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Newsletter (in English)


The current struggle of the French workers and youth represents an obvious leap compared to the previous cycle of the class struggle that began in 1995. It is announcing a higher level of class struggle, more open, more radicalized and more classical, that is, with greater centrality of the working class and with a protagonist role of students workers and in the factories. It is a new cycle of the class struggle in response to the world crisis underway with repercussions in France and internationally. The economic depression leaves the bourgeoisie with only one possible course of action: attacking the social conquests that still remain from the so-called welfare state and worsening the living conditions of the masses, including groups that in their time benefited from the crumbs of the neo-liberal offensive, such as some people from the middle class.

Because of its context, it cannot be compared with the general strike by public sector workers in 1995, when the bourgeoisie was able to remove one aspect of the application of the neo-liberal plan, since at that time this system, a few years after the capitalist penetration of the former USSR, China and the rest of the countries of Eastern Europe, was still in an upswing. Nor is it comparable to May 1968, an ascent of the student movement that set off a political general strike by the masses lasting several days, a strike diverted by a wage concession and other conquests which were only possible because there was still something to “share” due to the postwar boom. Therefore, the current struggles will be more like the 1930’s, more explosive, with more fissures (both between the classes and within them), with more violence, with strong elements of social decomposition, because of the crisis and in the face of governments and regimes that will become ever harsher, ever more Bonapartist in form, in order to liquidate the workers’ actions. It is not surprising that the National Front (FN), which had raised its head in opposition to the regime of the Fifth Republic (implicated in the Bettencourt affair, a scandal that showed the jumbled ties between money and power, especially with Sarkozy’s UMP) but has been silent during all the days of struggle, has now recently reappeared when the trade unions want to abandon the struggle with empty hands, presenting itself as a demagogic alternative for those groups that could possibly be disappointed with these leaderships.

In this sense, and 180 degrees away from this variant, a hard left is needed, one that openly talks about how to defeat Sarkozy and the stockholders of the CAC 40 (a Paris stock market index) and the big families and fortunes that govern France. A real revolutionary party that will answer the inflexible dictatorship of capital with the self-organization of the exploited in organs of counter-power to topple the bourgeois state. The two central organizations of the extreme left in France, the NPA (New Anti-capitalist Party) and LO (Lutte Ouvrière), must stop playing hide-and-seek and call for the unity of all forces that consider themselves part of the extreme left to discuss a program and an intervention appropriate to the capitalist crisis and the first big struggles that our class is waging. As the Collective for a Revolutionary Tendency (CTR) in the NPA, we fight within the NPA so that the party will orient itself in this openly revolutionary sense, as shown by the actions, the program and the perspective we have been promoting in the current commotion France is experiencing.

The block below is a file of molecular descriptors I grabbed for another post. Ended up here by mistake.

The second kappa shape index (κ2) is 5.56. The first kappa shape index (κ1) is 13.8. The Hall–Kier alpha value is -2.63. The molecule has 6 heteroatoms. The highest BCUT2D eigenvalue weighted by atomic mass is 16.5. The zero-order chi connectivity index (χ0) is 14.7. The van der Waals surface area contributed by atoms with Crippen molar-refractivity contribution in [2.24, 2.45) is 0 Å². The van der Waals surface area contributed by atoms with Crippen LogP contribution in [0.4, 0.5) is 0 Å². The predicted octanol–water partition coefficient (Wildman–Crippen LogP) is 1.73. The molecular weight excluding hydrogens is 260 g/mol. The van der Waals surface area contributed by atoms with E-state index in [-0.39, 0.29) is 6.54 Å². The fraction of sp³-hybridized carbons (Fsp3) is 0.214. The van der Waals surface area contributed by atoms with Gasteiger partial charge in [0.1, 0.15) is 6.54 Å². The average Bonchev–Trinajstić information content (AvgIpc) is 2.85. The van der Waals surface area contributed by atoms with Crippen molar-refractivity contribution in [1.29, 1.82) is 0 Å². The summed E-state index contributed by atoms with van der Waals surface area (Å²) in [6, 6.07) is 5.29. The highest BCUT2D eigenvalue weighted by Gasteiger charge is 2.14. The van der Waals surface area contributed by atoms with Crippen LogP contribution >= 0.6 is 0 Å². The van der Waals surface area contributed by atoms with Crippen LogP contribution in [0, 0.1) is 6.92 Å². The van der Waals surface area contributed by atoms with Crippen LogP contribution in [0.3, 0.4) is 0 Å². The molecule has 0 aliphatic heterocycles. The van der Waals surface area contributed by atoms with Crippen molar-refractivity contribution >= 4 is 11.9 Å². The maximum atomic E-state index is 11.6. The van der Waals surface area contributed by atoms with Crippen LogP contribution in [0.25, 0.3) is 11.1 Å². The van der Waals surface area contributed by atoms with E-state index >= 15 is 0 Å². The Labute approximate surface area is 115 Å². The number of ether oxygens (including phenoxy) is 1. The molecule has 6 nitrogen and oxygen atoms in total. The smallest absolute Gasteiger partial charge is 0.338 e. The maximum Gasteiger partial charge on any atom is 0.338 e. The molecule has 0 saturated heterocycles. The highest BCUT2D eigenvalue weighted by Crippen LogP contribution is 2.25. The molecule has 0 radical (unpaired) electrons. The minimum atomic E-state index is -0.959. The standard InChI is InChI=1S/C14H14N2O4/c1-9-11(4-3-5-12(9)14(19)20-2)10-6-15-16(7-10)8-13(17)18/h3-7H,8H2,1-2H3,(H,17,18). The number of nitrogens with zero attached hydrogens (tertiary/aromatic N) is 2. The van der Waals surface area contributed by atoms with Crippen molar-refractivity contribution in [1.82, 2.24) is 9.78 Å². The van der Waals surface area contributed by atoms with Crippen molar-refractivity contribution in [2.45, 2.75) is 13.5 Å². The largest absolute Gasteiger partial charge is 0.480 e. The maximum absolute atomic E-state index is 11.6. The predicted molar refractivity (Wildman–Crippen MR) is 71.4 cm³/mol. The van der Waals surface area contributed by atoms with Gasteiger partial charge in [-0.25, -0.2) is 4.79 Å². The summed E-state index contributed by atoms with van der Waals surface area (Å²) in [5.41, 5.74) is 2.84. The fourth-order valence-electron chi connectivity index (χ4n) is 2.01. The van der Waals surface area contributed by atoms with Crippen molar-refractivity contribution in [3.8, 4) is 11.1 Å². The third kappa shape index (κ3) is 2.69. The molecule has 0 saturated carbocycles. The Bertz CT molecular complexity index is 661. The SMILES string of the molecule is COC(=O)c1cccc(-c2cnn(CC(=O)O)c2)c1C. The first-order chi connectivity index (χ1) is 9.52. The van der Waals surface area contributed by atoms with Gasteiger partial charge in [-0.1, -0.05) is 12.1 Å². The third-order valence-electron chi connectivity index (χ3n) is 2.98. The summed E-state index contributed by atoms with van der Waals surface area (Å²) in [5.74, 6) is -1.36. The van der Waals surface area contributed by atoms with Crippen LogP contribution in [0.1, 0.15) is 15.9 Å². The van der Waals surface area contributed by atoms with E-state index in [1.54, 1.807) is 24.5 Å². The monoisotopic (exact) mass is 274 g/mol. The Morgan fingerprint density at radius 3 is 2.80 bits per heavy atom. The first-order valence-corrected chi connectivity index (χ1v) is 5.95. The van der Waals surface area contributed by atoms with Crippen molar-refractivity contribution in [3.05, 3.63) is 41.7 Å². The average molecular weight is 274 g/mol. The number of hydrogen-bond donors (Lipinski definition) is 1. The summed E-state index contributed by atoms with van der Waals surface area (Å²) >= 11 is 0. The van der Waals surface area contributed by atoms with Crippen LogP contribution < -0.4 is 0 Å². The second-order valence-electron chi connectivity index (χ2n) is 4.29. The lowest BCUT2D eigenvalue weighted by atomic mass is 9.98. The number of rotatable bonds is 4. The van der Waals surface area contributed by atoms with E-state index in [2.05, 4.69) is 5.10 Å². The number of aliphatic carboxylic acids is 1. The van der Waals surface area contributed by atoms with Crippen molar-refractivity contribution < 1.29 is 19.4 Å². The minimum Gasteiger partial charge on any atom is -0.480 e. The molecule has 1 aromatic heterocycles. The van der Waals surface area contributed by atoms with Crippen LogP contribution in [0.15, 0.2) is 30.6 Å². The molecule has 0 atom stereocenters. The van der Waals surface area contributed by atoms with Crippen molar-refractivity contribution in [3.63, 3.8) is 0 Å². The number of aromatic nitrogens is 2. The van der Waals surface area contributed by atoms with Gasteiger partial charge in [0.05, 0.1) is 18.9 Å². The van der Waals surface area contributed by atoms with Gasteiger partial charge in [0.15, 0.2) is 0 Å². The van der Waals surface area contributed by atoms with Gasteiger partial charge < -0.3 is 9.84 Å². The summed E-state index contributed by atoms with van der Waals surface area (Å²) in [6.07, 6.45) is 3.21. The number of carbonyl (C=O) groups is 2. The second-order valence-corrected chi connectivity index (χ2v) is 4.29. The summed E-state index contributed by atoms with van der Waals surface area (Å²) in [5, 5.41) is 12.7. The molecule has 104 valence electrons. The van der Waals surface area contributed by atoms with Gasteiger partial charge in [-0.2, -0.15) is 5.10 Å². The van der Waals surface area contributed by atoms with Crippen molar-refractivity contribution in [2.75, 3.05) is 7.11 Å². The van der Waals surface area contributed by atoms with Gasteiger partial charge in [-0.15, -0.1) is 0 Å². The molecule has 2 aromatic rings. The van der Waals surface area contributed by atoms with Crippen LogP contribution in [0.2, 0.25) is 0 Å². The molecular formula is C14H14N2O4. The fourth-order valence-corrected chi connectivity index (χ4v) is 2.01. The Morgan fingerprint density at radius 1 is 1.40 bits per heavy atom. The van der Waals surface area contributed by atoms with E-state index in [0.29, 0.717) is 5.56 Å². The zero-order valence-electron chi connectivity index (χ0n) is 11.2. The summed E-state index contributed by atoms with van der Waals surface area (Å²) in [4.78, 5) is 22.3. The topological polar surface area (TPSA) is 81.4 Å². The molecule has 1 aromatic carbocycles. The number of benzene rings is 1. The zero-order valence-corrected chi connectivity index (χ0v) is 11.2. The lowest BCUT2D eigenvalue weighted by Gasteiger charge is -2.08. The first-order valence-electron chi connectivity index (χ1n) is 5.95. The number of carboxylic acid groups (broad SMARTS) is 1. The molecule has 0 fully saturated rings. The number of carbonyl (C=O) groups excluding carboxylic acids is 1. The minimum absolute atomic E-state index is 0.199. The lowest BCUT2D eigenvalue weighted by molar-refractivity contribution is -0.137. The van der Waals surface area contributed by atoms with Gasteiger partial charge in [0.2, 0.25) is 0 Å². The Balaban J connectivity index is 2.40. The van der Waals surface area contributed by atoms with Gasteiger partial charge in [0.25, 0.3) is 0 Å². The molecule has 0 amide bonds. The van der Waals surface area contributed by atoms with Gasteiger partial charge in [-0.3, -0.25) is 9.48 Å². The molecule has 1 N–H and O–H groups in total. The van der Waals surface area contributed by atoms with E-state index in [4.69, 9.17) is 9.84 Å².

by Juan Chingo, FT-CI, Paris, November 3, 2010 (originally published here)

Infobox: What is the Collective for a Revolutionary Tendency?

The Collective for a Revolutionary Tendency (CTR), established during the summer of 2010, brings together members of the ex-LCR and other members of the NPA, including members of the Trotskyist Fraction (FT-CI), who base themselves on Marxism and the historic program of the Fourth International. As they say in their platform: “Our aim is for the NPA to be a consistently anti-capitalist party, i.e. a proletarian party and a revolutionary party, a party of class struggle, fighting for the general strike and the power of the workers. We do not want an electoral party putting pressure on the “left of the left”, whose fate would inevitably be to align itself with reformists and integrate into the institutions … In particular, we struggle to clarify the ambiguities arising from the foundation of the NPA in an overtly revolutionary sense, by raising a genuine transitional program which articulates the most concrete demands of the workers with the aim of the conquest of power, by orienting ourselves to the struggle for the general strike, for the self-organization of the workers, against the reformists and the trade union leaders who betray the struggles, for a genuine workers’ united front that enables the mobilization of the masses through clear objectives of struggle.” The CTR includes important workers’ leaders and activists such as Vincent Duse, a member of the National Political Council (CPN) of the NPA elected at the founding congress, a worker activist since 1981 and a delegate of the CGT in the Peugeot-Citroën factory in Mulhouse, and Manuel Georget, a worker activist of the ex-LCR since 1990 as well as a delegate of the CGT of the workers of Philips Dreux, a company which for ten days had an experience of workers’ control, the first in France since the 1970’s.

Declaration of the Collective for a Revolutionary Tendency (originally published here in Spanish)

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